I am afraid our society today teaches too many people to play it safe, to let others be responsible, and not to stand up for what is right. As parents we have a responsibility to teach our children to be capable and to take initiative. I hope that if my daughters are ever faced with a similar situation they would be proactive and look for ways to stop such a tragedy.


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6 comments:

Sebastian said...

This has been a talking point in Hawaii this year. Two Good Samaritans were killed in May.

In January, an older man, who stepped in to try to stop a man from beating his ex-girlfriend to death, was attacked himself. Other neighbors watched both the attack of the woman and the man who tried to stop the beating, but did not step in.

NerdMom said...

This is where my violent tendencies come out. They were "pushed away"? I have a car jack and lug wrench in the back of my cars. Those will disable someone. Yes, I am aware that I could get sued but I couldn't, in good conscience, stand by and let that violence happen to someone else. I would be willing to risk that consequence.

Ginkgo100 said...

Criticism of the bystanders gets my dander up a bit. I've worked in public safety, and those workers are thoroughly trained on how to intervene effectively. They practice it. They mentally prepare by distributing anecdotes and "training bulletins" among themselves. They rehearse various situations in their minds. It takes a lot of psychological preparation to be able to intervene effectively during a critical incident.

I still rehearse critical incidents in my mind so I will have a better chance of defending myself, my family, and others if necessary. What would I do if a vicious dog ran towards us as we're taking a walk? What would I do if someone tried to carjack me? What would I do if I were held hostage in a car as either driver or passenger? Now I can add, What would I do if someone were killing another person right before my eyes?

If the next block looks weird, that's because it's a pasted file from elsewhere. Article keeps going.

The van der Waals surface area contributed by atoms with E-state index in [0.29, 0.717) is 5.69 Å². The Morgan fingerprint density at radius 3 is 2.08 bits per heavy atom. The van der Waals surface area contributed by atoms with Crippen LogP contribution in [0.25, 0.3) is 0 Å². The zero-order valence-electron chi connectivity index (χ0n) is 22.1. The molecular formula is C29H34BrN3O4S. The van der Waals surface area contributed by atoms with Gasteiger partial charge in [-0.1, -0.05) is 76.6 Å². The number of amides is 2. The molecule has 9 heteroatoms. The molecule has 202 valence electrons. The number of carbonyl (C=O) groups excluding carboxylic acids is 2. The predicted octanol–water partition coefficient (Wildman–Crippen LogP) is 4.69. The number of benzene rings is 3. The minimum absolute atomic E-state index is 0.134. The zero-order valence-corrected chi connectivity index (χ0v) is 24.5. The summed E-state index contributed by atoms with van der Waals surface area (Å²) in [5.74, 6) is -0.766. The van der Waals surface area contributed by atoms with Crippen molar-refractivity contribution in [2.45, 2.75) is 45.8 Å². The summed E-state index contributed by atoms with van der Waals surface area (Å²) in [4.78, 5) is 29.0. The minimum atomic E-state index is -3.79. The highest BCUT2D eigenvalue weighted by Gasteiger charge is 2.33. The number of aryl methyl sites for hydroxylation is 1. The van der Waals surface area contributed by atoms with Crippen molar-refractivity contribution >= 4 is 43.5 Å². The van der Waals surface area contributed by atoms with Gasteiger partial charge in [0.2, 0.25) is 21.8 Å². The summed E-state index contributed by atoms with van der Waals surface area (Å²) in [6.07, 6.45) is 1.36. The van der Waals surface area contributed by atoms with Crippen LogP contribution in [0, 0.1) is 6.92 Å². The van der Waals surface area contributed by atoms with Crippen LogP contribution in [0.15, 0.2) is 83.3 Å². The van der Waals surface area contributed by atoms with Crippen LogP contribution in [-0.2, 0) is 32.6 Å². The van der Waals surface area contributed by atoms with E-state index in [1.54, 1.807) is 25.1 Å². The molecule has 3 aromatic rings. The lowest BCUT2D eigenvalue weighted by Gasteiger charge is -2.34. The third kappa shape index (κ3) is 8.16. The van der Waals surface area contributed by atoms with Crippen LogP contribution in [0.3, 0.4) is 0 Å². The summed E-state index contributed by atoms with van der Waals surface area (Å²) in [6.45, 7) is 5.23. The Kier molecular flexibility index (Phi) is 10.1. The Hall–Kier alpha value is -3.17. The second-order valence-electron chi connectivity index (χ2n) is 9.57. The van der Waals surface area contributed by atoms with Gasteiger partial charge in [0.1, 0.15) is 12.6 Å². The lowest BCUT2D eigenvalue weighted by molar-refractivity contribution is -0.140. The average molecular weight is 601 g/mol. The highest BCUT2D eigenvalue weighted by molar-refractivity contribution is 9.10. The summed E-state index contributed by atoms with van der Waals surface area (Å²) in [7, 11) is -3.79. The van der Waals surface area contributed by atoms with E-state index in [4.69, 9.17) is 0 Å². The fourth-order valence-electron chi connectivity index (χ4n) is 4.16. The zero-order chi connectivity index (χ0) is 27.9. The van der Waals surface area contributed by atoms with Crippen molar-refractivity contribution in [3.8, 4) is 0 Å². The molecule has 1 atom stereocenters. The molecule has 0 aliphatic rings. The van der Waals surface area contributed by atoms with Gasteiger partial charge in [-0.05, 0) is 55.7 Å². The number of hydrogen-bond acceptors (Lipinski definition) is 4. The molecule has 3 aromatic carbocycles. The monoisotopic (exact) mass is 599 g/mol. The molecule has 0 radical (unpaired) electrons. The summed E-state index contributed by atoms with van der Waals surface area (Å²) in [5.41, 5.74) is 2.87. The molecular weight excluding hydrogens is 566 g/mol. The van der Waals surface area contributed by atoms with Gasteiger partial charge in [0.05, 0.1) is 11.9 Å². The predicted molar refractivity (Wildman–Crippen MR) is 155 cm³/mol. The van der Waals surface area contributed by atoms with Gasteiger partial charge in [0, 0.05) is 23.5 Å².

I won't be so arrogant as to say that I would be "the hero" in a situation. I like to think I would be able to handle myself. But if it catches you by surprise, you hardly have a prayer. All the "armchair quarterbacks" should take that to heart.

Ginger said...

OMW, man I know my husband and I would have grabbed at least the metal crowbar and tire jack from the van and seriously did some damage to the man. How sick is society?

Henry Cate said...

Ginkgo100 - There are some people who will try to do what is right, even when it is dangerous. My point in this post is I think our society is encouraing people to be sheep.

I agree that there are times when we should not rush into danger. We should evaluate the situation. The government can not be there to handle every problem.

John Stephens said...

"We make men without chests and expect of them virtue and enterprise. We laugh
at honor and are shocked to find traitors in our midst. We castrate and bid the
geldings be fruitful" - C. S. Lewis